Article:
If you advertise something as “hidden,” is it still hidden? Same thing with “forgotten.” If you market it as such, it won’t be forgotten for long!
These are the silly thoughts that occupy my mind during long road trips alone. Since leaving the Mainship Many Moons, I’ve traveled at least 1,200 miles by car. That’s a lot of time to think.
I left the boat from “Florida’s Forgotten Coast” on the east end of the panhandle. On the drive home, I visited “Florida’s Hidden Coast.” The first “coast” name is trademarked. The second one isn’t, as far as I know. Which is just as well.
These are the areas called Old Florida, which predate the big-name attractions and high-rises and six-lane highways. I loved it, especially the quaint and almost-hidden seaside town of Cedar Key … except, that is, for the in-your-face political displays that have become rather coarse lately. I’ve seen these mostly in rural areas on this trip. It’s a kind of paradox, because the people making these coarse “statements” are often the friendliest people to meet on the sidewalk. And it’s a dilemma for me, because while my home is in the city, I prefer the out-of-the-way places and small towns. The “hidden places.” Yet the divisions which rend our country right now are not hidden in those places. In fact, they seem more visible…in flags and banners, window displays and overheard conversations.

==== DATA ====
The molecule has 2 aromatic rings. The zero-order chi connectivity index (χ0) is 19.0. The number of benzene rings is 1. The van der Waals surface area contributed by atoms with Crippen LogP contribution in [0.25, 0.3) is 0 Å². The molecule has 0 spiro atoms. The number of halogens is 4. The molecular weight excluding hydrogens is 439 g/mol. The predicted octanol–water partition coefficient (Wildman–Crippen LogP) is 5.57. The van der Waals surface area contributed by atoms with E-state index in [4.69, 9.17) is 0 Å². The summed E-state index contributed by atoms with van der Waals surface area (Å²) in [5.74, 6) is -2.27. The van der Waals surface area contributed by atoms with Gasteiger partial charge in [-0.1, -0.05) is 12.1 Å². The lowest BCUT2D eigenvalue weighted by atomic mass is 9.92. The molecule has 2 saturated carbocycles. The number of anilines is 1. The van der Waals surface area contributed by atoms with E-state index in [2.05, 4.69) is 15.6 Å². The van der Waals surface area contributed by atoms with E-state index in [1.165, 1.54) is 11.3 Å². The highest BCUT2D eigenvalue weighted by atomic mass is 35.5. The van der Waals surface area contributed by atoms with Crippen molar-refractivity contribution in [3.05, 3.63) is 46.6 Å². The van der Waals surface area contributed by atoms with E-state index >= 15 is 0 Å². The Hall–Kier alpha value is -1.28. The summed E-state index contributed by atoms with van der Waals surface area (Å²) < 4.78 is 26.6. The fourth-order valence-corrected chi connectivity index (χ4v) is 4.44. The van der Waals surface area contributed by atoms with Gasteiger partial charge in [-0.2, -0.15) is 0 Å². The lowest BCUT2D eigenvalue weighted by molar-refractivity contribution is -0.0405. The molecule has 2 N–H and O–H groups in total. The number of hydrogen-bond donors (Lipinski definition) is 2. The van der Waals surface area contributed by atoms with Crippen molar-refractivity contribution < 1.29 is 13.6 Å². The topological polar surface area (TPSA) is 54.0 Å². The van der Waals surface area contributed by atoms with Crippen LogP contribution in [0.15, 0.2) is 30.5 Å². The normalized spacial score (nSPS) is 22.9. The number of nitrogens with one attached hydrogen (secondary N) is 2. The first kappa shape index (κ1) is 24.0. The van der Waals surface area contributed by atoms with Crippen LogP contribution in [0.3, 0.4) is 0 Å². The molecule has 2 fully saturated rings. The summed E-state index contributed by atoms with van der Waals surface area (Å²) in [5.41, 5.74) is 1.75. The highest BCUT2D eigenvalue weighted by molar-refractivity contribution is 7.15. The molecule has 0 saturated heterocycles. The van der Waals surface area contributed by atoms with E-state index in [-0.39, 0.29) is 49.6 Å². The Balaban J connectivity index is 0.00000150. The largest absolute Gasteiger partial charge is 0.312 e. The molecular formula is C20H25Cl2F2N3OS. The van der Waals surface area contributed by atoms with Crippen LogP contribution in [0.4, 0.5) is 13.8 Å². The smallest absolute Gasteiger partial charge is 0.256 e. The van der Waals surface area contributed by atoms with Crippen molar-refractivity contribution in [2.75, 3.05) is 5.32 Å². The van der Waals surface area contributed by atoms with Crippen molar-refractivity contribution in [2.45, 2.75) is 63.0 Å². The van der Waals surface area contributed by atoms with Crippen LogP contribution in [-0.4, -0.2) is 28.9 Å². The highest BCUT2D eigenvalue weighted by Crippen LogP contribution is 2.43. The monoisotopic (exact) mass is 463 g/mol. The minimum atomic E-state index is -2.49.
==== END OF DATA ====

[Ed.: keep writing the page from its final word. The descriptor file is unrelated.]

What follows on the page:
So, my visit to Cedar Key was not as peaceful as I hoped, but it was restorative nonetheless. Next, a visit to a truly quiet place that reminded me of an old song…
(Reminder: This post is under “Reflections” on the blog menu. I will continue to post occasionally about the journey of Many Moons under “The Boat.” Choose which area interests you, and don’t forget about “The Camp,” which inspired this blog.)